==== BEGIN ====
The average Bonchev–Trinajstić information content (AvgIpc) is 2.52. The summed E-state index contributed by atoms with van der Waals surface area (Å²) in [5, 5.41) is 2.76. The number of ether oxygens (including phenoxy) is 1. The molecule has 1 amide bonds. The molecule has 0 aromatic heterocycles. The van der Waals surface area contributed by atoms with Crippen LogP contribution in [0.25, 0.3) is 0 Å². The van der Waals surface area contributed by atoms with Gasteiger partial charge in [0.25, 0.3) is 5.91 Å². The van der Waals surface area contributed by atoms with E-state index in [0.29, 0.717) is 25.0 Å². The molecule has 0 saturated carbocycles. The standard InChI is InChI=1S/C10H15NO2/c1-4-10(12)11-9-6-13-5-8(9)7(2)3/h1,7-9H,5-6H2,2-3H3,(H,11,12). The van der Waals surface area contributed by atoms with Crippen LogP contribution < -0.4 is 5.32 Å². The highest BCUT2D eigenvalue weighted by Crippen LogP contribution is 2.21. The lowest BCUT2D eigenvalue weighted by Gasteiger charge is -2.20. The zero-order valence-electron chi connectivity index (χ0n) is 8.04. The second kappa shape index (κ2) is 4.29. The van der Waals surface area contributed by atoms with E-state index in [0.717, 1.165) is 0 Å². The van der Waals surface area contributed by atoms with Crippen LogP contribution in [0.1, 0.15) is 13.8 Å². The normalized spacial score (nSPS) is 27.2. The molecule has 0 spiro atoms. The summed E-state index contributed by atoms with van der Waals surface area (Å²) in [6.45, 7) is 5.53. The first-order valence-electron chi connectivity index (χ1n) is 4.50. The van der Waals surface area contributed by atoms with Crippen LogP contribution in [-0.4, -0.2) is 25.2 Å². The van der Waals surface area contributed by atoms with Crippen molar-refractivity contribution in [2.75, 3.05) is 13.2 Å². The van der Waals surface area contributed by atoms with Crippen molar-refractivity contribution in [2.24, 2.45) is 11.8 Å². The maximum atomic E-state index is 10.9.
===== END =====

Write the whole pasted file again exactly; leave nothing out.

The average Bonchev–Trinajstić information content (AvgIpc) is 2.52. The summed E-state index contributed by atoms with van der Waals surface area (Å²) in [5, 5.41) is 2.76. The number of ether oxygens (including phenoxy) is 1. The molecule has 1 amide bonds. The molecule has 0 aromatic heterocycles. The van der Waals surface area contributed by atoms with Crippen LogP contribution in [0.25, 0.3) is 0 Å². The van der Waals surface area contributed by atoms with Gasteiger partial charge in [0.25, 0.3) is 5.91 Å². The van der Waals surface area contributed by atoms with E-state index in [0.29, 0.717) is 25.0 Å². The molecule has 0 saturated carbocycles. The standard InChI is InChI=1S/C10H15NO2/c1-4-10(12)11-9-6-13-5-8(9)7(2)3/h1,7-9H,5-6H2,2-3H3,(H,11,12). The van der Waals surface area contributed by atoms with Crippen LogP contribution < -0.4 is 5.32 Å². The highest BCUT2D eigenvalue weighted by Crippen LogP contribution is 2.21. The lowest BCUT2D eigenvalue weighted by Gasteiger charge is -2.20. The zero-order valence-electron chi connectivity index (χ0n) is 8.04. The second kappa shape index (κ2) is 4.29. The van der Waals surface area contributed by atoms with E-state index in [0.717, 1.165) is 0 Å². The van der Waals surface area contributed by atoms with Crippen LogP contribution in [0.1, 0.15) is 13.8 Å². The normalized spacial score (nSPS) is 27.2. The molecule has 0 spiro atoms. The summed E-state index contributed by atoms with van der Waals surface area (Å²) in [6.45, 7) is 5.53. The first-order valence-electron chi connectivity index (χ1n) is 4.50. The van der Waals surface area contributed by atoms with Crippen LogP contribution in [-0.4, -0.2) is 25.2 Å². The van der Waals surface area contributed by atoms with Crippen molar-refractivity contribution in [2.75, 3.05) is 13.2 Å². The van der Waals surface area contributed by atoms with Crippen molar-refractivity contribution in [2.24, 2.45) is 11.8 Å². The maximum atomic E-state index is 10.9.